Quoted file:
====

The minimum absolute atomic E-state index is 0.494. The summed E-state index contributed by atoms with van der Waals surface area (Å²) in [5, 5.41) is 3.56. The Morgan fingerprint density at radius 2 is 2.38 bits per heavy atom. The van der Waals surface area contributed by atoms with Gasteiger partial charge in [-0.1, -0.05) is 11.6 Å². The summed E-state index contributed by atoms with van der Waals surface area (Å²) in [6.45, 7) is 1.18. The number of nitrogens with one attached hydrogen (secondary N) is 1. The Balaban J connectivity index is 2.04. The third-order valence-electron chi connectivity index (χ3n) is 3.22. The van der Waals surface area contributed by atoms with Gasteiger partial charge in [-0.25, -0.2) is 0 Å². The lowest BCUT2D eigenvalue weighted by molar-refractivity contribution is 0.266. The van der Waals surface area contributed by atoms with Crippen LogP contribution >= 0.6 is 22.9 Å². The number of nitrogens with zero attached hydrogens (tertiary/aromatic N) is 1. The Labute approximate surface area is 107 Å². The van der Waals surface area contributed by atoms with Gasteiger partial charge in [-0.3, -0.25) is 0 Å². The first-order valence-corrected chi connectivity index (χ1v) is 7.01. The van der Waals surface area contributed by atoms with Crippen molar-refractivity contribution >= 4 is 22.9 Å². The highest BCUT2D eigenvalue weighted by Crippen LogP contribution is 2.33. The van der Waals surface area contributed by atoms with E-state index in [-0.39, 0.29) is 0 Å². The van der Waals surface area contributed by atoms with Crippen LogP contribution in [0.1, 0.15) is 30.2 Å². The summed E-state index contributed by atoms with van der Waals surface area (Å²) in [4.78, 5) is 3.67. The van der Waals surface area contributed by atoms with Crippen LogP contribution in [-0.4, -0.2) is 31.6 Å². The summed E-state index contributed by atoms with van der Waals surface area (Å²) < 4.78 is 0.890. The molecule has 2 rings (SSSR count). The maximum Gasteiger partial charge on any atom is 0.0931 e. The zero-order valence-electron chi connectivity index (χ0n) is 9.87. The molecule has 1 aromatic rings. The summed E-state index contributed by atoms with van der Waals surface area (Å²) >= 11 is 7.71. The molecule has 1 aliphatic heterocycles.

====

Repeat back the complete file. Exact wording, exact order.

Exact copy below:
The minimum absolute atomic E-state index is 0.494. The summed E-state index contributed by atoms with van der Waals surface area (Å²) in [5, 5.41) is 3.56. The Morgan fingerprint density at radius 2 is 2.38 bits per heavy atom. The van der Waals surface area contributed by atoms with Gasteiger partial charge in [-0.1, -0.05) is 11.6 Å². The summed E-state index contributed by atoms with van der Waals surface area (Å²) in [6.45, 7) is 1.18. The number of nitrogens with one attached hydrogen (secondary N) is 1. The Balaban J connectivity index is 2.04. The third-order valence-electron chi connectivity index (χ3n) is 3.22. The van der Waals surface area contributed by atoms with Gasteiger partial charge in [-0.25, -0.2) is 0 Å². The lowest BCUT2D eigenvalue weighted by molar-refractivity contribution is 0.266. The van der Waals surface area contributed by atoms with Crippen LogP contribution >= 0.6 is 22.9 Å². The number of nitrogens with zero attached hydrogens (tertiary/aromatic N) is 1. The Labute approximate surface area is 107 Å². The van der Waals surface area contributed by atoms with Gasteiger partial charge in [-0.3, -0.25) is 0 Å². The first-order valence-corrected chi connectivity index (χ1v) is 7.01. The van der Waals surface area contributed by atoms with Crippen molar-refractivity contribution >= 4 is 22.9 Å². The highest BCUT2D eigenvalue weighted by Crippen LogP contribution is 2.33. The van der Waals surface area contributed by atoms with E-state index in [-0.39, 0.29) is 0 Å². The van der Waals surface area contributed by atoms with Crippen LogP contribution in [0.1, 0.15) is 30.2 Å². The summed E-state index contributed by atoms with van der Waals surface area (Å²) in [4.78, 5) is 3.67. The van der Waals surface area contributed by atoms with Crippen LogP contribution in [-0.4, -0.2) is 31.6 Å². The summed E-state index contributed by atoms with van der Waals surface area (Å²) < 4.78 is 0.890. The molecule has 2 rings (SSSR count). The maximum Gasteiger partial charge on any atom is 0.0931 e. The zero-order valence-electron chi connectivity index (χ0n) is 9.87. The molecule has 1 aromatic rings. The summed E-state index contributed by atoms with van der Waals surface area (Å²) >= 11 is 7.71. The molecule has 1 aliphatic heterocycles.